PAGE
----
Global trade has a bounce back month, according to Panjiva data
May 06, 2014
Data released by Panjiva, an online search engine with detailed information on global suppliers and manufacturers, showed an improvement in global trade activity from February to March after a lackluster February.
U.S.-bound waterborne shipments in March—at 1,066,961—was up 20 percent annually and up 8 percent from February to March. This sequential change was well ahead of a 15 percent February to March decline in 2013 and in line with a 14 percent gain for the same period in 2012.
The number of global manufacturers shipping to the U.S in March—154,431—was up 7 percent compared to March 2013 and was flat from February to March. For the same sequential period in 2013, shipments were down 10 percent and in 2012 they were up 6 percent.
In its blog posting with the most recent batch of data, Panjiva said that the numbers in March represent a welcome change from February and follow the pattern of recent years the firm has measured, which show March imports topping February levels. What’s more, it noted that the number of manufacturers was flat while there was an increase in the number of buyers importing into the United States at 2 percent, which Panjiva said it is a trend it hopes to see continue in April and pave the way for a strong second quarter.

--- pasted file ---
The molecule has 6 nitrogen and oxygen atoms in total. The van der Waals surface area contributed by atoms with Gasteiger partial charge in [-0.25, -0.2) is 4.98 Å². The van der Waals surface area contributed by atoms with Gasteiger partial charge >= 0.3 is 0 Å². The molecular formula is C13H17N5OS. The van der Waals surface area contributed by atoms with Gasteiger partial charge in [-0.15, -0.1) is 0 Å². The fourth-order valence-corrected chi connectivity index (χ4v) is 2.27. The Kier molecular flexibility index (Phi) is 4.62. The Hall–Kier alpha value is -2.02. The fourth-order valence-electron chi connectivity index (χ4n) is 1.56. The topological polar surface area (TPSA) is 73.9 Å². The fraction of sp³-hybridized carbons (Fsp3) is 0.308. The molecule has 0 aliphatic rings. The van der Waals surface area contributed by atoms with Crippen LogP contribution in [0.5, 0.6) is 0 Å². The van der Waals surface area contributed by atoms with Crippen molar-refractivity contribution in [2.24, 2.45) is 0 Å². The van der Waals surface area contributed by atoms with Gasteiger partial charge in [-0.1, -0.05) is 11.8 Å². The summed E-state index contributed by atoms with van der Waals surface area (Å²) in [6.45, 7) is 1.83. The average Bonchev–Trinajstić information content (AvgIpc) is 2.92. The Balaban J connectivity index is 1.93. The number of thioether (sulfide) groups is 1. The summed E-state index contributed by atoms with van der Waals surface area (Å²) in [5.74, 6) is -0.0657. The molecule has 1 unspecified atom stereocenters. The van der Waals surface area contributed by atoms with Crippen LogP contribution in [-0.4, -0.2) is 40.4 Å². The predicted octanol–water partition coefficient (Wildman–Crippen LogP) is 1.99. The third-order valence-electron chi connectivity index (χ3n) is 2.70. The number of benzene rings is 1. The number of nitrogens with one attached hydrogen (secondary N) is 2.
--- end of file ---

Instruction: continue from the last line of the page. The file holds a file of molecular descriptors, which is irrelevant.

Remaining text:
The downturn in February activity was due in part to Chinese New Year and usually plays a role in February numbers, noted Panjiva CEO Josh Green.
Looking at global trade numbers on a year-to-date basis, Green said total first quarter shipments are up 7 percent at 3,220,184.
“That figure reinforces the conclusion that we are off to a strong start,” he explained. “I think it also reflects what we saw towards the end of 2013, which is the feeling we are in a sustained, albeit tepid, recovery. Sourcing executives have told us that clearly they are optimistic about 2014, and the number of shipments received appear to reflect that optimism.”
In recent years, there have been similar patterns of decent economic data in the first half of the year that were subsequently followed by a drop in strong economic activity. When asked if this year feels different in that regard, Green said there are a few things to be encouraged about.
One was optimism from sourcing executives (surveyed by Panjiva earlier this year) that are the ones making buying decisions, which he said is a significant difference from what has occurred in prior years, where there was hope but coupled with an underlying fear of slipping back into recession.
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